Lenny stirred the creamer. The coffee spun white, the creamer spun black.

Fractals, fractals, everywhere, nor any drink to drop.

Lenny stood. His right eye looked off on its own and his left blinked to the twitch of his cheek. Aware of his body's betrayal, controlling none of it, Lenny wailed in silence.

In pace requiescat, came a whisper. Rest in peace.

At his feet, a shadow waited. Lenny slipped into the dark.

He awoke to Nettie kneeling at his side, haloed by a water stain high above. "You all right?" she asked. Her face came into focus.

"Sometimes." Lenny smiled weakly.

"Stay still. I'll call for help."

"No, I'm fine. Just a little fire from the gods." He rolled over and pushed himself to his feet. He dusted himself off, clapped his hands once, and showed his palms to Nettie. "See? Right as rain."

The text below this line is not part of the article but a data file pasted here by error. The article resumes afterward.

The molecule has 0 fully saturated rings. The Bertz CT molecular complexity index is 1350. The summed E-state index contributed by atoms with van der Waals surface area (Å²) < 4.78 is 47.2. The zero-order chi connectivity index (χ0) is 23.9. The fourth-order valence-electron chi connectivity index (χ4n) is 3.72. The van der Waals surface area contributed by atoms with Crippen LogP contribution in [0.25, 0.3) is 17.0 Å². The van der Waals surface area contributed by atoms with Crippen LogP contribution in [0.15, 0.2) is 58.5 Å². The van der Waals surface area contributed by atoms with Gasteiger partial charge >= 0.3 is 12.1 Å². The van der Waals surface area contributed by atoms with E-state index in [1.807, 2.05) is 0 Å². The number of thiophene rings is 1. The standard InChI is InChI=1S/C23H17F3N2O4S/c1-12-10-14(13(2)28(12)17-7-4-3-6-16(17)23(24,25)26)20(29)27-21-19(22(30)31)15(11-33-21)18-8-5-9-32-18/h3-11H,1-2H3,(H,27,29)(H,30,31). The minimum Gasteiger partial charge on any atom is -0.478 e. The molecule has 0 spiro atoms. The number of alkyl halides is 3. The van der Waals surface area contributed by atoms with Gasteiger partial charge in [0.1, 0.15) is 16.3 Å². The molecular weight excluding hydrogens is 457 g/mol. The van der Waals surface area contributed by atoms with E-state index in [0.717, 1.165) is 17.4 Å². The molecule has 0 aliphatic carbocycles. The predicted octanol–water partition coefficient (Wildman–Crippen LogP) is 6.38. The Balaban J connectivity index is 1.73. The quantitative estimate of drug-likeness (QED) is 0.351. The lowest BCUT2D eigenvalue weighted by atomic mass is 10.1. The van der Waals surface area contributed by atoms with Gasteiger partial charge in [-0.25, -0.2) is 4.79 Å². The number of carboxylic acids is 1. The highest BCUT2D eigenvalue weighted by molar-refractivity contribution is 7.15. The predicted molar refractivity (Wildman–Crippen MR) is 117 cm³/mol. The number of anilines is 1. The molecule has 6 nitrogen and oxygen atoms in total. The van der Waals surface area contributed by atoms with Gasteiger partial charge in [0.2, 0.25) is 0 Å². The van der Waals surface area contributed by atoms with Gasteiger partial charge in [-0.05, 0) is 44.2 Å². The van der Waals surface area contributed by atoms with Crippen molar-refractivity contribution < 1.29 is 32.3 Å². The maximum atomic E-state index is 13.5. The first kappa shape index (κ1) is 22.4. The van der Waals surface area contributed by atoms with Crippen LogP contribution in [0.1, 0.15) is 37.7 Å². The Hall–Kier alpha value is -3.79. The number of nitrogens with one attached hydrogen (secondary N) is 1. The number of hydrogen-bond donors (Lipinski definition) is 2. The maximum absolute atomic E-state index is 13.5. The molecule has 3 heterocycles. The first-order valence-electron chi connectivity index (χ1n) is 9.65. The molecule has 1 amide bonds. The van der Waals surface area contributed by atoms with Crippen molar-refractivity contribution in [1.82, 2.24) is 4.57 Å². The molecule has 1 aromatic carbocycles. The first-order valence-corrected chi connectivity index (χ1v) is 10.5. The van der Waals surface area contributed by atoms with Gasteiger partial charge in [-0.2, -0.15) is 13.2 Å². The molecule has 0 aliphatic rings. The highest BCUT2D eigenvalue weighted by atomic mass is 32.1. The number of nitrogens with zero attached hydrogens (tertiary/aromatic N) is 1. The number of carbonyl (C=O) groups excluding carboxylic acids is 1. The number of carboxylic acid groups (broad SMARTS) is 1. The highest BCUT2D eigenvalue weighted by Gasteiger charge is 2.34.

"You sure?"

"I'm sure. Really, truly, madly. Even better after I've had a bite to eat." He returned to the counter where a pie, golden brown, waited.

Nettie made her way to the other side. "Fire from the gods," she said. "Meaning epilepsy?"

"That'd be a clinical assessment."

"My aunt, she suffered from seizures. Positively hated it when people made a fuss."

"A wise woman."

"And a great cook. Taught me everything I know. See if you agree." She sliced into the pie twice, slipped the knife under the wedge, and slid a generous portion onto a plate. She set the knife on the pie tin and handed Lenny a fork.

Lenny took a bite. The crust was flaky and buttery, the apples, tart and sweet. Yin yang. He rolled his tongue about the filling. "Oh my," he managed.

"I'll take that as a compliment."

Lenny nodded vigorously, savoring the taste. Warmth washed through him, and tension slipped from his shoulders. He ate methodically, but without pause. When he finished, he set his fork aside, pressed his thumb onto the last of the crumbs, and with a grin, delivered them to his mouth.